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Article ID: 693183

Scientists Re-Create Brain Neurons to Study Obesity and Personalize Treatment

Cedars-Sinai

Scientists have re-created brain neurons of obese patients using "disease in a dish" technology, offering a new method to study the brain's role in obesity and possibly help tailor treatments to specific individuals.

Released:
19-Apr-2018 4:05 PM EDT
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Article ID: 693191

Scientists Identify 170 Potential Lung Cancer Drug Targets Using Unique Cellular Library

UT Southwestern Medical Center

After testing more than 200,000 chemical compounds, UT Southwestern’s Simmons Cancer Center researchers have identified 170 chemicals that are potential candidates for development into drug therapies for lung cancer.

Released:
19-Apr-2018 3:50 PM EDT
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    19-Apr-2018 12:05 PM EDT

Article ID: 692729

Molecule That Dilates Blood Vessels Hints at New Way to Treat Heart Disease

Scripps Research Institute

Scientists at The Scripps Research Institute have identified a protein, called GPR68, that senses blood flow and tells small blood vessels called arterioles when to dilate.

Released:
12-Apr-2018 12:05 PM EDT
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  • Embargo expired:
    19-Apr-2018 12:00 PM EDT

Article ID: 692866

Human Protein Important for Cellular Communication Resembles Bacterial Toxin

University of Chicago Medical Center

A protein that plays an important role in embryonic development and nervous system wiring in humans appears to have been borrowed from bacteria. In a new study, scientists from the UChicago and Stanford describe the three-dimensional structure of proteins called teneurins for the first time.

Released:
16-Apr-2018 10:05 AM EDT
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    19-Apr-2018 12:00 PM EDT

Article ID: 693128

Study May Explain Why Some Triple-Negative Breast Cancers Are Resistant to Chemotherapy

University of Texas M. D. Anderson Cancer Center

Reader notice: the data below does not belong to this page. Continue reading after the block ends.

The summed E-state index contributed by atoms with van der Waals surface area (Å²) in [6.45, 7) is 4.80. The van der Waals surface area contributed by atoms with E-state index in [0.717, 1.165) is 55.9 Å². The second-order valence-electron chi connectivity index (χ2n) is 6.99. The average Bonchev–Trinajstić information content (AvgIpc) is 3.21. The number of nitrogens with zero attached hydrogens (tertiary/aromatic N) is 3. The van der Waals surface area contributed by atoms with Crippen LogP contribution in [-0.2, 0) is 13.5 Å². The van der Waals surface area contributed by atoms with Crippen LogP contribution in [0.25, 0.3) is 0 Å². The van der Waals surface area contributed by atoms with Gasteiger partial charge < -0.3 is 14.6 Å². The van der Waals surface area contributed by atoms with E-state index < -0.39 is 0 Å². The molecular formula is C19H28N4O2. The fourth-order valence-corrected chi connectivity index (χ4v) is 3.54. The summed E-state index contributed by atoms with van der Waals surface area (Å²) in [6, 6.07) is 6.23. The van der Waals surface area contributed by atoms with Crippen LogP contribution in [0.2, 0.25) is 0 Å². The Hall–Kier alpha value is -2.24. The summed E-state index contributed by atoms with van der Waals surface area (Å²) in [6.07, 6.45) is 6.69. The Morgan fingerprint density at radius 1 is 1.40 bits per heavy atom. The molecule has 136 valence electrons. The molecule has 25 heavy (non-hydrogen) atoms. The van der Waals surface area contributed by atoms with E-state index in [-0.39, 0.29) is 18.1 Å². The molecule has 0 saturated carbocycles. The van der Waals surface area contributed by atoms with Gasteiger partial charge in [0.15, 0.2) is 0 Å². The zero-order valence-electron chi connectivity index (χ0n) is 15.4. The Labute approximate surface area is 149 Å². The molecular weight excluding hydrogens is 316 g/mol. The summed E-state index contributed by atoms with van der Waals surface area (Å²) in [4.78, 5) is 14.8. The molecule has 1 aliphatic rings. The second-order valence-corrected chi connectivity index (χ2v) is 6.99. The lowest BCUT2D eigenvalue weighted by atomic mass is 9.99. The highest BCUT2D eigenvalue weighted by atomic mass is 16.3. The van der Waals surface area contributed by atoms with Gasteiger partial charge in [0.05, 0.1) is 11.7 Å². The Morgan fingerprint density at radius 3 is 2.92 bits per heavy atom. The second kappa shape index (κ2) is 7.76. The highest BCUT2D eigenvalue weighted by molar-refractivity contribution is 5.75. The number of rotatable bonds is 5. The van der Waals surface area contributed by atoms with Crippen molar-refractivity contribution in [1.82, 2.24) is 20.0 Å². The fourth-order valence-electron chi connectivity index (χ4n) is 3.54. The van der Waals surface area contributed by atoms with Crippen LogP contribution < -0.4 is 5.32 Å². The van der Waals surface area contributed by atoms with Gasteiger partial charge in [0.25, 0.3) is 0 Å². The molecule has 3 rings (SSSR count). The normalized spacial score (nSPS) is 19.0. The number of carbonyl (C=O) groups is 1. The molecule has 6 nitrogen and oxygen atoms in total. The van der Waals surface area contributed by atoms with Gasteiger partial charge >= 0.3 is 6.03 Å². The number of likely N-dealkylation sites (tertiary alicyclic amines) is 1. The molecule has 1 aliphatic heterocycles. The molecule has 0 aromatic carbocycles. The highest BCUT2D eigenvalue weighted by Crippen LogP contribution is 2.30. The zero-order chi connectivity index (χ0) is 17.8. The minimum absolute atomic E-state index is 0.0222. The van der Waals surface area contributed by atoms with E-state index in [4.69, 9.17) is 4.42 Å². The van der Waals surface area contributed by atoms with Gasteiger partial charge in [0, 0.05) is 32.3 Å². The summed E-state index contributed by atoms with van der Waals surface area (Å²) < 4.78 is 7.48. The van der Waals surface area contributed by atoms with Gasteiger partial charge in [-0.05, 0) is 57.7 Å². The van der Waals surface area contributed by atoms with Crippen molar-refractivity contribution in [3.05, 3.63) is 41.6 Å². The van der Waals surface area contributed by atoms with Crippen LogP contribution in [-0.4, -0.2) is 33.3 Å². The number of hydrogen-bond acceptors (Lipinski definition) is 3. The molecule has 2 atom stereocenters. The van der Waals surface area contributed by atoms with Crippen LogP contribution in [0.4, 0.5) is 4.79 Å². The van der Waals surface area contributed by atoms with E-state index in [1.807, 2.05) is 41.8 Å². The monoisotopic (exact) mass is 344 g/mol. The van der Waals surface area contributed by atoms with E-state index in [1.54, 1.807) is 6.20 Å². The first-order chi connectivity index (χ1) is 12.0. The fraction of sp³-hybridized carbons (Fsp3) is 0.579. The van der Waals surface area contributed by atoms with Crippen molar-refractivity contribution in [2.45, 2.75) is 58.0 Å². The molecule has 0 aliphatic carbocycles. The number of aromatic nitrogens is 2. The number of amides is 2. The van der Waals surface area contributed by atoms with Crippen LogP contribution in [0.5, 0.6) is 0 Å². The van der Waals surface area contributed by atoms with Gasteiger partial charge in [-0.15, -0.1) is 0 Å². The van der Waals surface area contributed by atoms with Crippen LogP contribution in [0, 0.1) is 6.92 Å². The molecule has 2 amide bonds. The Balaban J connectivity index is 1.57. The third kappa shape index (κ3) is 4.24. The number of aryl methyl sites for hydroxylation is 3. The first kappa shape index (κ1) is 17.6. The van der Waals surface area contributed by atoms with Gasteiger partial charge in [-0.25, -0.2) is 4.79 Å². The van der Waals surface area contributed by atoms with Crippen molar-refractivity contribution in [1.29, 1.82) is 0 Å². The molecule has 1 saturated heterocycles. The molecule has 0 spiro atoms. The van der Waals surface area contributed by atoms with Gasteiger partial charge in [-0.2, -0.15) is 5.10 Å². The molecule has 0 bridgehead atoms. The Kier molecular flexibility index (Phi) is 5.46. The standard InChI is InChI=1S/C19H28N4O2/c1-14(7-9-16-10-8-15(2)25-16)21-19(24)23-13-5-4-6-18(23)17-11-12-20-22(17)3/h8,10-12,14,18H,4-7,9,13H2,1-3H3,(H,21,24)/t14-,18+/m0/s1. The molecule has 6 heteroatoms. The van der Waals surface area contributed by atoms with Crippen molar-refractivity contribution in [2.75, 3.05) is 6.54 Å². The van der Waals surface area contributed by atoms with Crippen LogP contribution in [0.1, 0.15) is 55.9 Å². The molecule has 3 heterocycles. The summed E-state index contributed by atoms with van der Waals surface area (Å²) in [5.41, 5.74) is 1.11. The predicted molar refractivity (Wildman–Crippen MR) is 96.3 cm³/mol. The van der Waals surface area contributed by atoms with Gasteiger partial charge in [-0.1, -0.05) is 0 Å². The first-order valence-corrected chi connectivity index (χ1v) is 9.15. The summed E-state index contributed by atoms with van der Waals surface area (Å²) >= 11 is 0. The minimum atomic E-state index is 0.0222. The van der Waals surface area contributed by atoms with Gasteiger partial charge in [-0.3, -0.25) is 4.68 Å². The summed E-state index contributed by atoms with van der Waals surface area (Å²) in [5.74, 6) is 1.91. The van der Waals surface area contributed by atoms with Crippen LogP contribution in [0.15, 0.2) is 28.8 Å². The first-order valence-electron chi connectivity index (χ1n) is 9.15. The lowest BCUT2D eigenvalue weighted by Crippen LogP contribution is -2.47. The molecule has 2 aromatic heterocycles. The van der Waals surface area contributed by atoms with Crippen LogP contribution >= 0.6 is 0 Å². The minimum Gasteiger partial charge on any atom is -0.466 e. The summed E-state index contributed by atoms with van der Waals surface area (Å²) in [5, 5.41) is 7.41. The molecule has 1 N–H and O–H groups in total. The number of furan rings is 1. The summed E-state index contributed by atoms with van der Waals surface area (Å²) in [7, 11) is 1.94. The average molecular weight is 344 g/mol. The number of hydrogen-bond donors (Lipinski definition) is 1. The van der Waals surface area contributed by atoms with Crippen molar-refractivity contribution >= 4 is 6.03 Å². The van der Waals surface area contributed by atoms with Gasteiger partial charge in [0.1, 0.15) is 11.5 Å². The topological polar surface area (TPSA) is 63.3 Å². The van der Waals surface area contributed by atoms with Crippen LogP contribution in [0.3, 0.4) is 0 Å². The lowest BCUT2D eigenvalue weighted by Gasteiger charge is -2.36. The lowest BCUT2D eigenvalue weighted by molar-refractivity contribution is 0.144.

Triple-negative breast cancer (TNBC) is an aggressive form of the disease accounting for 12 to 18 percent of breast cancers. It is a scary diagnosis, and even though chemotherapy can be effective as standard-of-care, many patients become resistant to treatment. A team at The University of Texas MD Anderson led a study which may explain how resistance evolves over time, and potentially which patients could benefit from chemotherapy.

Released:
19-Apr-2018 9:05 AM EDT
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  • Embargo expired:
    17-Apr-2018 12:00 PM EDT

Article ID: 692946

New Clues Point to Relief for Chronic Itching

Washington University in St. Louis

Studying mice, researchers have found that a drug called nalfurafine hydrochloride (Remitch) can deliver itch relief by targeting particular opioid receptors on neurons in the spinal cord. The new study suggests that the drug may be effective against many types of chronic itching that don’t respond to conventional drugs such as antihistamines.

Released:
17-Apr-2018 12:00 PM EDT
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Article ID: 692726

Immune-Engineered Device Targets Chemo-Resistant Lymphoma

Cornell University

Cornell University researchers have developed a “lymphoma micro-reactor” device that exposes human lymphomas to fluid flow similar to that in the lymphatics and parts of the lymph node. It is designed to explore how fluid forces may relate to a tumors’ drug resistance.

Released:
12-Apr-2018 2:05 PM EDT
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Article ID: 692721

Why Alcohol, Sugar Lead to Thirst

UT Southwestern Medical Center

UT Southwestern researchers identify a hormone that acts on the brain to increase the desire to drink water in response to specific nutrient stresses that can cause dehydration.

Released:
12-Apr-2018 1:05 PM EDT
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    11-Apr-2018 12:00 PM EDT

Article ID: 692412

Specific Bacteria in the Small Intestine Are Crucial for Fat Absorption

University of Chicago Medical Center

A new study—one of a few to concentrate on microbes in the upper gastrointestinal tract—shows how the typical calorie-dense western diet can induce expansion of microbes that promote the digestion and absorption of high-fat foods. Over time, the steady presence of these microbes can lead to over-nutrition and obesity.

Released:
9-Apr-2018 9:05 AM EDT
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  • Embargo expired:
    10-Apr-2018 12:00 PM EDT

Article ID: 692426

Genetic Screening Tool Identifies How the Flu Infiltrates Cells

University of Chicago Medical Center

Researchers at the University of Chicago have developed a genetic screening tool that identified two key factors that allow the influenza virus to infect human lung cells. The technique uses new gene editing tools to create a library of modified cells, each missing a different gene, allowing scientists to see which changes impact their response to flu. This in turn could identify potential targets for antiviral drugs.

Released:
9-Apr-2018 11:05 AM EDT
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